Photo: Getty
2019 Women's World CupPlayers to watch, dark horses, upset opportunities, and everything else you need to know for the 2019 Women’s World Cup in France.  

Christine Sinclair is still doing it. By the time Canada play their second game at the 2019 World Cup, their captain will be 36 years old, and she will still be the team’s most important player. Sitting just three career goals away from tying Abby Wambach’s international record of 184, the legendary striker playing in what is likely her last World Cup will be a symbol for Canadians to rally around as they try to make a run at the trophy. But as she remains the team’s most potent offensive weapon, Canada’s fate in France could be entirely up to Sinclair, and how many goals she has left in her.

In the Sinclair era, which started nearly 20 years ago in 2000, Canada have evolved from perennial roadkill into jobbers to the stars. From 1995 to 2011, Canada didn’t make it past the group stage in four of their five World Cups, and bottomed out by going winless in ’11. A thrilling, controversial bronze-medal finish at the 2012 Olympics signaled a new Canadian team, one that the best in the world had to take seriously. In 2015, while hosting the World Cup, the Leaf Girls made the quarterfinals, and in 2016, they repeated as Olympic bronze medalists. For the few remaining elders on this team, including Sophie Schmidt and Desiree Scott in midfield, 2019 has a chance to be a new high point for a first-class squad they helped create.

Can they win the whole thing? Probably not. There’s a lot to like about this Canadian squad, including an exciting young generation looking to continue the country’s success. But Canada tend to fall short when faced with the actual best opposition in the world. The 2015 Cup, played in their home country with a younger Sinclair, was a better situation all-around for Canada, and without some favorable knockout opponents, it’s hard to see how they top it. A semifinal run could be within their reach in a best-case scenario, but even their group—with tough foes in New Zealand and the Netherlands—could prove challenging if they’re not prepared.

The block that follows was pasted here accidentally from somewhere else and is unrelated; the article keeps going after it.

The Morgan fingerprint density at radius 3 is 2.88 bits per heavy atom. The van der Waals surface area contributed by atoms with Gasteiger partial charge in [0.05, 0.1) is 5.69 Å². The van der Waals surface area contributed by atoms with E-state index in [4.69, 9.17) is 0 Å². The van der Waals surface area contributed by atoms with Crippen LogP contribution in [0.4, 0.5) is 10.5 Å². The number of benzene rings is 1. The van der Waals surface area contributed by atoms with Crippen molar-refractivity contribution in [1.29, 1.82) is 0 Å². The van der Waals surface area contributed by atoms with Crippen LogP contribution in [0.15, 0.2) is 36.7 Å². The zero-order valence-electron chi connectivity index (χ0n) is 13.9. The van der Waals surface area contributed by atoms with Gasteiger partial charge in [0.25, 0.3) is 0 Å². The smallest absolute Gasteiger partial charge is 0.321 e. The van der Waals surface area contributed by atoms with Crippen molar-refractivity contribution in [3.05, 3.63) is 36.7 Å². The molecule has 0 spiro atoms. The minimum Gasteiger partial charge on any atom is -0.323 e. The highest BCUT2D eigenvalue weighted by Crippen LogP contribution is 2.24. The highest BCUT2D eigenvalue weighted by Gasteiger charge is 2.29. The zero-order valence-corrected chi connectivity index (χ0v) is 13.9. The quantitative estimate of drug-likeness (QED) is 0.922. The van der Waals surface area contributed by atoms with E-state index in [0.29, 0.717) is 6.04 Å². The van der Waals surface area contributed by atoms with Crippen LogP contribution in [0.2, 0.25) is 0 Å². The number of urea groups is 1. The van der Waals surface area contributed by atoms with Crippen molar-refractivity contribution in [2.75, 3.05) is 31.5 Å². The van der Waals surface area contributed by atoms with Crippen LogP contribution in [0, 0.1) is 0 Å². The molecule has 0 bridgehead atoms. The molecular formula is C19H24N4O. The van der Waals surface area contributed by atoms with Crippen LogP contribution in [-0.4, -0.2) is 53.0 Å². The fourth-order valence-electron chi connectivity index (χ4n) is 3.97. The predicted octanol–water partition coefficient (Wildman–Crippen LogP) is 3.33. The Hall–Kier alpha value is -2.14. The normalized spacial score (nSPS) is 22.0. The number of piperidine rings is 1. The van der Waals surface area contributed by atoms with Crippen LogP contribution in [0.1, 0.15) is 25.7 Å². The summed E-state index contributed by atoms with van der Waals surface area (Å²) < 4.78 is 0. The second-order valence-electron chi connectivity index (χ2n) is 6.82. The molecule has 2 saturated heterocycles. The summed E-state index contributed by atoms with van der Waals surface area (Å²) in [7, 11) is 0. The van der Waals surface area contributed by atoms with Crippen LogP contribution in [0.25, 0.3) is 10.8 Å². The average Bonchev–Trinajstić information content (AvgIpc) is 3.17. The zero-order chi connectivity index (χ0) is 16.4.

Roster

Goalkeepers: Stephanie Labbé (North Carolina Courage), Kailen Sheridan (Sky Blue), Sabrina D’Angelo (Vittsjö)

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Defenders: Allysha Chapman (Houston Dash), Kadeisha Buchanan (Lyon), Shelina Zadorsky (Orlando Pride), Rebecca Quinn (Paris FC), Jayde Riviere (Markham), Ashley Lawrence (Paris Saint-Germain), Shannon Woeller (Eskilstuna United), Lindsay Agnew (Houston Dash), Jenna Hellstrom (KIF Ă–rebro)

Midfielders: Julia Grosso (Texas Longhorns), Desiree Scott (Utah Royals), Sophie Schmidt (Houston Dash), Gabrielle Carle (Florida State Seminoles), Jessie Fleming (UCLA Bruins)

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Forwards: Deanne Rose (Florida Gators), Jordyn Huitema (Paris Saint-Germain), Christine Sinclair (Portland Thorns), Nichelle Prince (Houston Dash), Janine Beckie (Manchester City), Adriana Leon (West Ham)

Nickname 

The Canucks

FIFA World Ranking

5

Manager

Kenneth Heiner-Møller

Player To Watch

Kadeisha Buchanan, a 23-year-old center back playing for Lyon, is more than ready to assert herself as Canada’s best player. The winner of the Young Player Award at the 2015 World Cup, Buchanan anchors a pretty fantastic Canadian defense, led by her mind-blowing combination of strength and speed. She can close the gap between herself and seemingly any attacker before they get into too dangerous an area, and the way she dispossesses her opponents once she gets there is fearless yet clean.

How They Play

Canada play in a 4-3-3 that relies heavily on Sinclair to get them goals. In three games at the 2019 Algarve Cup, a warm-up tournament for the World Cup, Canada scored only once, and that was thanks to Sinclair. There’s been an influx of younger, skillful attackers to compliment with the more physical veteran presences further back, like 21-year-old midfielder and current UCLA Bruin Jessie Fleming, who plays like a female Kevin de Bruyne:

But outside of set pieces, and especially against good opposition, Sinclair sometimes finds herself isolated up top. If Canada are going to advance, they’re going to have to find a way to score without making her do all the work.

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Group E Fixtures

June 10, 3 p.m.: Canada vs. Cameroon at Stade de la Mosson

June 15, 3 p.m.: Canada vs. New Zealand at Stade des Alpes

June 20, 12 p.m.: Netherlands vs. Canada at Stade Auguste-Delaune

All times Eastern